Kris Medlen and Brandon Beachy, both Atlanta Braves starting pitchers, hurt their arms on consecutive days in spring 2014, necessitating a second Tommy John surgery for each. According to Jon Roegele’s comprehensive spreadsheet of TJ procedures, the Round 2s for Medlen and Beachy were performed three days apart. (Though by different doctors. Medlen went with James Andrews, Beachy with Neal ElAttrache.)
The recovery period for TJ is between 12 and 18 months. For Medlen and Beachy, it’s approaching 16 months. Sure enough, both are in line to return to the majors soon, neither as a Brave. (Thanks to J.J. Jansons of Baseball Prospectus for his informative “Stash List.”)
Steve Dilbeck of the Los Angeles Times reports that Dodgers manager Don Mattingly has identified Beachy as a candidate to start Saturday’s game against Milwaukee.
Beachy has made five minor-league starts for the Dodgers, working 18 2/3 innings while yielding 18 hits and 10 walks. (This against 12 strikeouts.) His ERA is 2.45. In his last start, Beachy threw 92 pitches, somewith apparent oomph, per Eric Stephen of truebluela.
Medlen has made four minor-league starts for the Royals, working 17 2/3 innings while yielding 18 hits and three walks. He has been touched for five home runs and hit four batters. His ERA is 4.58. This week Jeffrey Flanagan of the Kansas City Star tweeted:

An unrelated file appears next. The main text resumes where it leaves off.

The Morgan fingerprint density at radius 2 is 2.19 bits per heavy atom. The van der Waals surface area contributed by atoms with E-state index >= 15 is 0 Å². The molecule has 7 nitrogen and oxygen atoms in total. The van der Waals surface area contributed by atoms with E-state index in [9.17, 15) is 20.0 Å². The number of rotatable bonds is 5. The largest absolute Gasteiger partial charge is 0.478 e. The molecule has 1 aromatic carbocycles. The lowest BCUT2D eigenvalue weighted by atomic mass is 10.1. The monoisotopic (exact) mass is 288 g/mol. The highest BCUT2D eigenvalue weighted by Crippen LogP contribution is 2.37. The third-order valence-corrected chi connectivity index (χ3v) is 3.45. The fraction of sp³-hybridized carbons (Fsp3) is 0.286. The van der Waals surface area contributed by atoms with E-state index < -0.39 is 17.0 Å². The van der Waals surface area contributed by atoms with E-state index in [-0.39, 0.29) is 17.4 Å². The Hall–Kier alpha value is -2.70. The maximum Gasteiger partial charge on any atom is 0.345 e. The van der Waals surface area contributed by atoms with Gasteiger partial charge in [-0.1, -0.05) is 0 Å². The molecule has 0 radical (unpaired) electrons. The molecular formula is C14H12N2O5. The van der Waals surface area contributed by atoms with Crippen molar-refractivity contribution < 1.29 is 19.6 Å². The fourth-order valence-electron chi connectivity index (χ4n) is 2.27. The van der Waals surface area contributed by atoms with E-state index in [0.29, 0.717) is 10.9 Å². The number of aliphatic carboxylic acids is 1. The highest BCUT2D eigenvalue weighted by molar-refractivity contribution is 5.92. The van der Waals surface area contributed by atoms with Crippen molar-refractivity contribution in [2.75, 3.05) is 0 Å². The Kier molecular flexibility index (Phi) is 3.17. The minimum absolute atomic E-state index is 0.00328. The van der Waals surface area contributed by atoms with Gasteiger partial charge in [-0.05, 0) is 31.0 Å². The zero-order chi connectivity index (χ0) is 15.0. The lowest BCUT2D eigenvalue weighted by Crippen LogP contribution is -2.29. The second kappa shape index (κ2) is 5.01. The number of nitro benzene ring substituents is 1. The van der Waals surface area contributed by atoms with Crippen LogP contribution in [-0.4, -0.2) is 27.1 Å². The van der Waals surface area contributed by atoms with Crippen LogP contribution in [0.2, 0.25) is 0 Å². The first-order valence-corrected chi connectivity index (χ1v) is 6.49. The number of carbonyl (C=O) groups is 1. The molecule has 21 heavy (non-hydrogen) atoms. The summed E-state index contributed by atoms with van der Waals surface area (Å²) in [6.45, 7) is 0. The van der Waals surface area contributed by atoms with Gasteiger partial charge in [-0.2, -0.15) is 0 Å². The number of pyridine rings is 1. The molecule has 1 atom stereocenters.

The Braves cut Medlen and Beachy on the same day — Dec. 2, 2014 — because they weren’t sure what they’d be getting if they kept them. Guys tend to do well after Round 1 of TJ; they do much less well after Round 2. (Think Jonny Venters.) There’s thought that a guy coming off a second TJ won’t hold up as a starter, that any future will have to be as a reliever. (Think Jason Isringhausen, who went from being a promising starter to a splendid closer until he hurt his arm yet again.)
Had the Braves retained Medlen and Beachy, they’d have been obliged to pay at least $5.8 million — and perhaps much more, seeing as both were arbitration-eligible — for two suspect arms. Not that those arms hadn’t done terrific work here. In 2012, Medlen was 10-1 with a 1.57 ERA and an 0.913 WHIP. He didn’t make his first start of that season until July 31 because he was recovering from TJ Take 1, and a spot in the rotation was available in part because Beachy, who’d been leading the majors with a 2.00 ERA, was lost to TJ Take 1 on June 16.
Beachy signed with the Dodgers for one year at $2.75 million with a club option for next season. Medlen signed with the Royals for $2 million this season and $5.5 million next, with a mutual option for 2017. You can’t blame the rebuilding Braves for not wanting to commit such money to two guys who wouldn’t have been available until midsummer and whose health comes with no guarantees. (Not that anyone’s health ever does.)
But you’d have to say the two were most astute in picking their next teams. The Dodgers and Royals are in first place. The Dodgers and Royals also have holes in their rotations. There’s a chance we’ll be hearing a lot more about Beachy and Medlen before this season is done.